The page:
Two Poems

Venezuelan poet Luis Eduardo Barraza.

The day twists on me
the word, I must not say

the myopic arrhythmia of my poor lengths
that erode

of the corrupt syllable
the sepia street of personal dog days
degrades me

and of the intimate woman        she tries
and hopes to arrange
she tends to cook, to accommodate that

                    reason of hers within me

of a certain ochre color
my day another, that    appears to continue
whether to tend, she
of Marian sheets doesn’t twist,
                    secret,
her visceral texture, of her, woman, in my other morning,

distant,

of rough matter
her red hand
full of word-feather-red

lets itself be dyed

                her (my) resonance of guilt now, as mudic

slides

 

She says, she says
she heard tell that juan doesn’t talk anymore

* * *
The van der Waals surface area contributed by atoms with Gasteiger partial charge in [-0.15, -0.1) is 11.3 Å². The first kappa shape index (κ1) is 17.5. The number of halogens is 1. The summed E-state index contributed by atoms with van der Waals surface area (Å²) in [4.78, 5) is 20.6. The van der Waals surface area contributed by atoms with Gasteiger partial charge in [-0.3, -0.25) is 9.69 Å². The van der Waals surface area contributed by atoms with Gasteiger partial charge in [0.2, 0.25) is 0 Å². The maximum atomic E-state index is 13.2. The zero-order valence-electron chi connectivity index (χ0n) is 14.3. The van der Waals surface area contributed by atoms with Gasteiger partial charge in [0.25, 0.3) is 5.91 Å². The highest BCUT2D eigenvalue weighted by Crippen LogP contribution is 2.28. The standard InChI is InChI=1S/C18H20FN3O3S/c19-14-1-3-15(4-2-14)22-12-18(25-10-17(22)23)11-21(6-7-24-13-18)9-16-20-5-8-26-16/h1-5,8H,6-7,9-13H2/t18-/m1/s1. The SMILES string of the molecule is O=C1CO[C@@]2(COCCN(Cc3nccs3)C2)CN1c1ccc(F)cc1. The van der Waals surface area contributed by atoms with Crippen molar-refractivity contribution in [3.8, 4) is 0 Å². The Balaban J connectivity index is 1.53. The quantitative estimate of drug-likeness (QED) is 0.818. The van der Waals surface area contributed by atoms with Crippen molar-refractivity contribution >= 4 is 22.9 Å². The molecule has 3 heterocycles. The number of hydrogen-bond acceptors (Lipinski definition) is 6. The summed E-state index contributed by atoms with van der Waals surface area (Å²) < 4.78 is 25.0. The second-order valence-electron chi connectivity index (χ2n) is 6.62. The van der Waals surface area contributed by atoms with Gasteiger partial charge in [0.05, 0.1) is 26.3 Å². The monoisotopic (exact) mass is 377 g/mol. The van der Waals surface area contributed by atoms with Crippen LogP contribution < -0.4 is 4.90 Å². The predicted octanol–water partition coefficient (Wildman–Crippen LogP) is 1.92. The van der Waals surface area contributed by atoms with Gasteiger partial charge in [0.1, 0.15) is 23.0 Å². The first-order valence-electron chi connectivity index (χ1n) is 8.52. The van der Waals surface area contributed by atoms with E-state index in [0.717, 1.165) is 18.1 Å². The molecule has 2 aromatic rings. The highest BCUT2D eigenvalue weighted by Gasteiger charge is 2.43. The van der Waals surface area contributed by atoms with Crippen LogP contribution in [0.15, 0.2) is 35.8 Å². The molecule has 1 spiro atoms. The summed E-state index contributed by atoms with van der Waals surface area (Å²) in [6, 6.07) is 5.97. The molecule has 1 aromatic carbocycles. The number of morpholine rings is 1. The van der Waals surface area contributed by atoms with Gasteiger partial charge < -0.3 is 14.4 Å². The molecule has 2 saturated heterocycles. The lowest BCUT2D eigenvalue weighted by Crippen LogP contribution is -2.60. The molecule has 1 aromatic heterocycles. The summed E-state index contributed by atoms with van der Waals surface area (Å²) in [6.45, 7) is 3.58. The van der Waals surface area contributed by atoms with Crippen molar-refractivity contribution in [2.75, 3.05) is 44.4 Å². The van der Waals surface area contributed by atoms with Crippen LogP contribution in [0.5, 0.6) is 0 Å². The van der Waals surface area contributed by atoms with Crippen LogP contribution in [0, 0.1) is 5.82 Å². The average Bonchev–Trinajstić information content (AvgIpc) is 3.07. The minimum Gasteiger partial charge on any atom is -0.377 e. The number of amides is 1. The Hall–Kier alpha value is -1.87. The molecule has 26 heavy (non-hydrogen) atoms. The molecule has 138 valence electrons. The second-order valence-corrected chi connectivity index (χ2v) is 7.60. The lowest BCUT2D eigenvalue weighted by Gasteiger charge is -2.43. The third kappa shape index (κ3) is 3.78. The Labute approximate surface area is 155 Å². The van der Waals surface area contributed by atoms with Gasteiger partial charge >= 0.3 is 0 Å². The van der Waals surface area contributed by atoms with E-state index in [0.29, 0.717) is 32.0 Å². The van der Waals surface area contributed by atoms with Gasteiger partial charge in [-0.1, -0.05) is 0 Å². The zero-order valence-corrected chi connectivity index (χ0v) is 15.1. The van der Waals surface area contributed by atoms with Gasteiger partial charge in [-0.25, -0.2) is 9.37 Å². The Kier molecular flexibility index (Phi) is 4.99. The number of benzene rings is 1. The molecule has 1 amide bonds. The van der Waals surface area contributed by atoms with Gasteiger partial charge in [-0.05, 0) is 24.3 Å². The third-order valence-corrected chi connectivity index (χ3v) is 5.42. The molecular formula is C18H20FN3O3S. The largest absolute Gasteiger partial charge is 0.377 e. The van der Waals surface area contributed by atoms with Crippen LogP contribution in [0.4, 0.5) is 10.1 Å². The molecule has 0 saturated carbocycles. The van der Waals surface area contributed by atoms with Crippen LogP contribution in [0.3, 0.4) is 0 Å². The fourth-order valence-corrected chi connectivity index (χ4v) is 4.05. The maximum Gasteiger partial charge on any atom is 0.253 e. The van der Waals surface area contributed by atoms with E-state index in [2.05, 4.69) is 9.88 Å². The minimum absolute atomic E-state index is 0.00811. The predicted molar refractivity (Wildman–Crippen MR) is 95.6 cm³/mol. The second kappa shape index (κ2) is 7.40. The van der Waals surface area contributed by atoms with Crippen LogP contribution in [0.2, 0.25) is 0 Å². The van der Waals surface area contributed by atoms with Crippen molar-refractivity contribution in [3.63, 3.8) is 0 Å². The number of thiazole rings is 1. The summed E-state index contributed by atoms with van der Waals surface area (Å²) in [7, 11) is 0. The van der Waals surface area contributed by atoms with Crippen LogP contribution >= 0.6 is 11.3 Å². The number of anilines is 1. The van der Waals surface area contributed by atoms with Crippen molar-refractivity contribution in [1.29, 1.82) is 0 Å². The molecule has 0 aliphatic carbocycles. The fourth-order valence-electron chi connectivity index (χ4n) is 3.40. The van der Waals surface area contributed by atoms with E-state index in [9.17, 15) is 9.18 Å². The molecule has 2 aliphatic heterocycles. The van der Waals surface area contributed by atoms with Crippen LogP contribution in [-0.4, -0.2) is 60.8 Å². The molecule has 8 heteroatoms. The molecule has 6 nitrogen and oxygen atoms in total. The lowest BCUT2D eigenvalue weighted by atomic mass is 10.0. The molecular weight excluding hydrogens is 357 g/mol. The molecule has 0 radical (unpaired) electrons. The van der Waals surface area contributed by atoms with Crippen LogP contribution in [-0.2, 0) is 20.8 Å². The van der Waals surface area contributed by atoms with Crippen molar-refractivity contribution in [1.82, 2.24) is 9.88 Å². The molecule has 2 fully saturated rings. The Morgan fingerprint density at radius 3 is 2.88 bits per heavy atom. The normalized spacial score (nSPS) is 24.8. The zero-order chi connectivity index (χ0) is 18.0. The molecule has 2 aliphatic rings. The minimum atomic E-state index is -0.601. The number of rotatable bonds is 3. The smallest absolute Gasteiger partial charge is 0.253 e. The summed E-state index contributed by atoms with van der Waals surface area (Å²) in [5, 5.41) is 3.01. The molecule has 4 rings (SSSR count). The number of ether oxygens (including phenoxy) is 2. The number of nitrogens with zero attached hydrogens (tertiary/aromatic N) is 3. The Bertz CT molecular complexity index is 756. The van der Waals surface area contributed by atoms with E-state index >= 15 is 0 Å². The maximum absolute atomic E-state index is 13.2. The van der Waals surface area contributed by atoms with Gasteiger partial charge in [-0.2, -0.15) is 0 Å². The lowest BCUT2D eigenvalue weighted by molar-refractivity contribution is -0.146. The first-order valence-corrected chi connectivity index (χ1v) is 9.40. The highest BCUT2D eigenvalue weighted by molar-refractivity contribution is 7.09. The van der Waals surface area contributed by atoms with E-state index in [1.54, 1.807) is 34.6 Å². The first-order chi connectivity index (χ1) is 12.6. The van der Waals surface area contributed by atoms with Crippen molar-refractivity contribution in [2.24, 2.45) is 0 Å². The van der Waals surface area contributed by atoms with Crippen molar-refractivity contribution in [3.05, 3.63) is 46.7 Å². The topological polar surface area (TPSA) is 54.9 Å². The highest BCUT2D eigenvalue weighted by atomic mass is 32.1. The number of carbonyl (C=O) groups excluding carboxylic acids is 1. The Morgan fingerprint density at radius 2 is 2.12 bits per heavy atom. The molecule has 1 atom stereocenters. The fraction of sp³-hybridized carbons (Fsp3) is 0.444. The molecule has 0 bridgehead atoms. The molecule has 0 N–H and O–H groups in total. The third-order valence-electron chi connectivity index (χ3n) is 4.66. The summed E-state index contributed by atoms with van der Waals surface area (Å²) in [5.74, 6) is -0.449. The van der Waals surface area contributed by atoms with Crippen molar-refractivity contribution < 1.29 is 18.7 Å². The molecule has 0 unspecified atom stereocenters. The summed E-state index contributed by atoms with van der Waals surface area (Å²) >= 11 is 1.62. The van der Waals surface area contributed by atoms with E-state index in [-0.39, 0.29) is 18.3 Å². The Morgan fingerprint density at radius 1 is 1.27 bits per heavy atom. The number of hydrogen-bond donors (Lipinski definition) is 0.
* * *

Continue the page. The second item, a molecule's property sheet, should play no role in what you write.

or say hello

that his eyes
tend to walk
between cages, also slow from the cage

the morning
of sun, pulled out his tongue
and of many one, his erosion and the height of his chair are now
before one

and of juan,
just a little bit,
hardly anything remains of juan
poet

(I begin to understand)

and his wife,
happy, she, of juan, shows him us walking
full of color()s, now

because not even the smell of shit
is noticed in the gaze
and there is no more to sweep
no more shit
she
says in the morning without juan’s tongue

and mariana
she, my wife

            pities her from the window

and sometimes

                    I do too.

(from Los días arqueados [The arched days], 2017)

Translated by Arthur Dixon

Languages

LALT No. 6
Number 6

LALT No. 6 goes from the gripping true stories of literary journalism to the strange worlds of fantastic short stories and graphic literature. We highlight chronicles by Colombian journalist Alberto Salcedo Ramos, speculative fiction in a dossier curated by Mexican writer Alberto Chimal, and Yucatec Maya poetry and prose in our ongoing Indigenous Literature series. 

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